Thursday, July 2, 2009

Divided Attention

Since I'm fast running out of ammo, and both Wally World and my wallet are doing a poor job keeping up, I'm trying to make the best of my time at the range. It's fun to send bullets down range, but I sure hate to see them go. I figure while they’re headed to the backstop, they better be doing something for me as well.

On top of that, I have been thinking about entering a shooting competition, whether USPSA or IDPA, just to develop my skills and challenge myself. To that end, I have begun reviewing their rules, and trying to develop/practice skills in the necessary areas (all while obeying range rules and not giving the range officer a coronary).

This last time at the range, I wanted to practice reloading from slide lock, so I loaded three magazines with different quantities of bullets, and got to work. Because of the random number of bullets, I never knew when the gun would go empty. So, on top of normal safety rules, I had to concentrate on recognizing slide lock, manipulating the magazines, and quickly returning the gun to service; all while trying to hit the bull’s-eye. I had not done anything like that before, so my target looked horrible.

It was definitely an eye-opener for me. Most of the time at the range, I can line up in front of the target, get in the proper stance, focus on the front sight, and fire when ready. I like the way my groups look when I am able to do that.

Throw in a distraction, though, and my groups go to heck. What did this teach me? I’m not as good as I think I am. I need a whole lot more practice.

But beyond all that, I wondered how I would respond during a critical incident. A critical incident may have multiple distractions, and is, by its nature, unpredictable. As best as I can tell, these incidents don’t check your calendar for the most convenient time. You can’t pre-plan every detail. Instead, faced with a threat, you are forced to drag your mind out of whatever it was doing, and immediately bring all your senses to bear on the threat at hand. All this divided attention means it is highly likely that nothing will go textbook.

How many stories do we read about shoot-outs at incredibly close range, and yet no one gets hit. We hear stories of many rounds being fired, yet only a few finding the desired target. In the thick of the incident, it’s almost as if the body reverts to the lowest level of training. Something that would seem elementary during the calm of the range suddenly becomes infuriatingly challenging.

This is why training is important. The very basic skills need to be ingrained into our subconscious so that we do not have to concentrate on them when the time comes. That will not eliminate all possible mistakes, but it will go a long way to minimizing them.

The upside to this, of course, is that I must now return to the range so that I can practice some more. Then, I really do need to join a competition, even if only to proudly claim last place.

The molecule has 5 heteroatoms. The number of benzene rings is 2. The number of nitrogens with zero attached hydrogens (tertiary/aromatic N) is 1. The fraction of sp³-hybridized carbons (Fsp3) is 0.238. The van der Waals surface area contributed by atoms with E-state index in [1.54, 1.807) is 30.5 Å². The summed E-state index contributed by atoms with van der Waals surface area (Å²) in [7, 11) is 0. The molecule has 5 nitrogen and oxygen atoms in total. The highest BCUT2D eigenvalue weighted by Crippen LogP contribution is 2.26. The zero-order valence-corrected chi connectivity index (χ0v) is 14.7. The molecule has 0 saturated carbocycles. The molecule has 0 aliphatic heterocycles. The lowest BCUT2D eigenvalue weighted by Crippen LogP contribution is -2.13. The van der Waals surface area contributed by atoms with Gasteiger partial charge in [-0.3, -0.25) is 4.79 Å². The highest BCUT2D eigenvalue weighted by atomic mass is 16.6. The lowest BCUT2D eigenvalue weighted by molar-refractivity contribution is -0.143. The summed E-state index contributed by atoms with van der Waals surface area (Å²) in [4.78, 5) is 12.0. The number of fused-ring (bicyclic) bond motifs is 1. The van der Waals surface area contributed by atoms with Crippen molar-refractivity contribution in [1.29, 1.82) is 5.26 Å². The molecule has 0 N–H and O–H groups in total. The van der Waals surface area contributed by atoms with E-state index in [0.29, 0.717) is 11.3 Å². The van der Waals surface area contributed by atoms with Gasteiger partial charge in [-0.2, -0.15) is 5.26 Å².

Now, if only I can find some ammo.


Carteach0 said...

Yes... I have noticed the same. Standing up and shooting bull targets is one thing, but add in reloads, motion, draw from concealment, shooting wrong hand... you name it, and the target gets safer with each distraction.

The only cure I have found is practice... complete with all the distractions. Most ranges will not allow it, and I am lucky on the score. My private club is a local place in a farming community with down to earth people. As long as a shooter is safe and considerate, there is no problem.

Anonymous said...

IDPA is really fun- you'll enjoy it and learn tons you didn't know about yourself and your weapon.
Some techniques I use to practice drills is a dummy round loaded somewhere in the a chance to practice tap-rack-fire drill...stove-pipe and double feed drills...mag changes when a round FsTF, etc.
We don't change mags on the move- always behind cover- and the wounded strong hand drills are challengeing. My fave is the close target three-tap and the almost immediate double tap on a second near target. The trick for these is to hit the triple tap (these are on the move) with one hand shooting and switching hands for the second (opposite side) target. Too, shooting around the barricade is fun- but learn to do it with weak hand as well rather than strong side-two handed only (there is much less body exposed in such manner).
To me, the extreme close-up shooting on the run is the most fun, and surely the most challenge for me.
All in all, have fun, enjoy yourself and remember: the only person you have to beat (next time around) is yourself.

Lawyer said...

Thanks for stopping by!


That is so true. Practice is the only way to get better. Unfortunately, the range here is a square indoor range with the normal rules. I'm going to rearrange my garage and set it up for some airsoft training. Gotta check with the boss first, though.


Those are some great tips! As you suggest, I've got to work in some dummy rounds, since failure drills are another skill I have to develop.